As the nation contends with a housing affordability crisis, President Joe Biden and Congress should work together to create a deficit-neutral demonstration program to test ways to speed more affordable housing construction.

The crisis is real and urgent. Over the past 15 years, the nation has “underbuilt” housing by millions of homes. As a result of the mismatch between supply and demand, prices for both renting and purchasing have skyrocketed, making the limited number of available homes even less affordable for families who need them.

According to data from the Federal Reserve Bank of St. Louis, average rents increased 22 percent from the fourth quarter of 2019 to the fourth quarter of 2023, and home sale prices increased by 28 percent over the same period. More than 42 million households were cost burdened in 2022, paying more than 30 percent of their income for housing—accounting for nearly a third of all households in the country.

A 'For Sale' sign
A “For Sale” sign is posted in front of a single family home.

Joe Raedle/Getty Images

Equally concerning, the housing shortage directly impacts our nation’s economic competitiveness. The 2022 CHIPS and Science Act, designed to spur the domestic production of semiconductors, is expected to create hundreds of thousands of jobs in the coming years.

Without a way to quickly boost the supply of affordable homes, many communities seeing increased investment through the CHIPS Act will struggle to provide housing for all the workers coming to these new regional technology and innovation hubs.

To address these challenges, the federal government should establish a demonstration program that makes the swift production of affordable homes its priority. The program would promote responsible deregulation, the leveraging of private resources, and the siting of affordable homes in opportunity-rich neighborhoods.

The good news is the program wouldn’t involve additional spending: by redeploying a small percentage of unobligated COVID-19 relief funds (in other words, funds that have already been appropriated but have yet to be earmarked for a specific purpose), Congress could direct billions of dollars toward this effort. The Bipartisan Policy Center estimated that 10 percent of that pot could reap as much as $3 billion—a potentially transformative amount to advance innovative solutions to our national shortage of affordable homes.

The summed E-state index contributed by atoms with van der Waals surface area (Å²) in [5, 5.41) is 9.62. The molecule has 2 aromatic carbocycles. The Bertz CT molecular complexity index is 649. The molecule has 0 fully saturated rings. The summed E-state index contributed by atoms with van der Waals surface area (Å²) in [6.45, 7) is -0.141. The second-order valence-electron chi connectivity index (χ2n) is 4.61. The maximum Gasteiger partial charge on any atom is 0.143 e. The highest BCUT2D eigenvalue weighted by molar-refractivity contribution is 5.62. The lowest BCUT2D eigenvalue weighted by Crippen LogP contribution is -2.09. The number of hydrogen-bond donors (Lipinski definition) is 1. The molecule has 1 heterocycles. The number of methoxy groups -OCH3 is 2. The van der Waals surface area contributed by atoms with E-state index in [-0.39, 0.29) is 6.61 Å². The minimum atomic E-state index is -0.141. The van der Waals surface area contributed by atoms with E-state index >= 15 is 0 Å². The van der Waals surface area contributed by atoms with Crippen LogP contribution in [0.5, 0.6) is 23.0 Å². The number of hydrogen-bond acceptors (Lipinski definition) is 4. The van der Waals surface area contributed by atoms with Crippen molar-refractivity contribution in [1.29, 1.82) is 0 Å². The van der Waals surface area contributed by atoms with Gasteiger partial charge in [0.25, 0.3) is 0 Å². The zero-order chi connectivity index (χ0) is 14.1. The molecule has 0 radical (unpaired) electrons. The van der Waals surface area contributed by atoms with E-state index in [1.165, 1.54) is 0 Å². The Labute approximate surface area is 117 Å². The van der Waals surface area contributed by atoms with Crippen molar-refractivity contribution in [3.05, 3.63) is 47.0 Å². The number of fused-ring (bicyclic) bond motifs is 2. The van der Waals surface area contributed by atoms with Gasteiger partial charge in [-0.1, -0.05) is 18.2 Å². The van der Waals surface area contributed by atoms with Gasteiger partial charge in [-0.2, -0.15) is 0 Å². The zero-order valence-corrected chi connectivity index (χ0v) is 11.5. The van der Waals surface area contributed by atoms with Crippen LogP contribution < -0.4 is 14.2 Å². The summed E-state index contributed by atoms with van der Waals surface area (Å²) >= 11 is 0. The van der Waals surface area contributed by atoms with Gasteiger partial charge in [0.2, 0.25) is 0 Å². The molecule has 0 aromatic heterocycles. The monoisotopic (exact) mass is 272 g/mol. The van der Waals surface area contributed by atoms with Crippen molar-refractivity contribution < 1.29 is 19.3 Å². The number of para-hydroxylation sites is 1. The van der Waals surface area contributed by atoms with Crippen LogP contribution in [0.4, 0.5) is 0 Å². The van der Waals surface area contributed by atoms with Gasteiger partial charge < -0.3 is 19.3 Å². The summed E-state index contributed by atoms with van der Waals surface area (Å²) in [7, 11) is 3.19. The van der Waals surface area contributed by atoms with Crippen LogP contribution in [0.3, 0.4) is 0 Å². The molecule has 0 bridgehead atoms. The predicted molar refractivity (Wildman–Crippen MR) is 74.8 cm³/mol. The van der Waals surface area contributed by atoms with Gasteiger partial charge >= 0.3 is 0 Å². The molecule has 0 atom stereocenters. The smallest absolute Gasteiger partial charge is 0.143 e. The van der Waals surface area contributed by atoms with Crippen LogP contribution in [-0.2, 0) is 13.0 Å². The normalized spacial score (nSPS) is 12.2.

Such a demonstration program would be launched in eight to 10 geographically diverse communities, selected through a multi-agency “notice of funding availability.” When choosing communities, agencies would prioritize those demonstrating a significant need for more affordable homes and anticipating both job and population growth from recent federal investments.

Communities that receive funding would commit to removing local regulatory barriers—such as exclusionary land use and zoning regulations, environmental impact reviews, and parking minimums—that can add to construction timelines and project costs.

In turn, the federal agencies involved would streamline federal regulations that impair the swift construction of affordable housing, while maintaining those needed to ensure safety, fair housing, and accountability.

We propose the demonstration program be subject to a rigorous evaluation that would assess the program’s impact on such issues as permitting approval and construction timelines as well as the number, affordability, and location of the homes created.

The outcomes will provide insights into how regulatory reforms and innovative, community-level approaches can increase the speed of housing production, boost the supply of affordable homes, and support the siting of these homes in areas close to job centers.

There is precedent for such a federal demonstration program to address critical housing needs. Enacted in 1992, the HOPE VI Urban Revitalization Demonstration Program enabled the Department of Housing and Urban Development to set aside legal and regulatory requirements to enable the public-private partnerships and innovation needed to address the crisis in public housing.

The current housing supply emergency requires a similarly quick and effective response, and the HOPE VI model demonstrates that a thoughtful deregulatory approach can achieve important results.

Henry Cisneros, a former secretary of housing and urban development, and Steve Stivers, a former House member from Ohio, serve on the advisory committee of the Bipartisan Policy Center’s J. Ronald Terwilliger Center for Housing Policy.

The views expressed in this article are the writers’ own.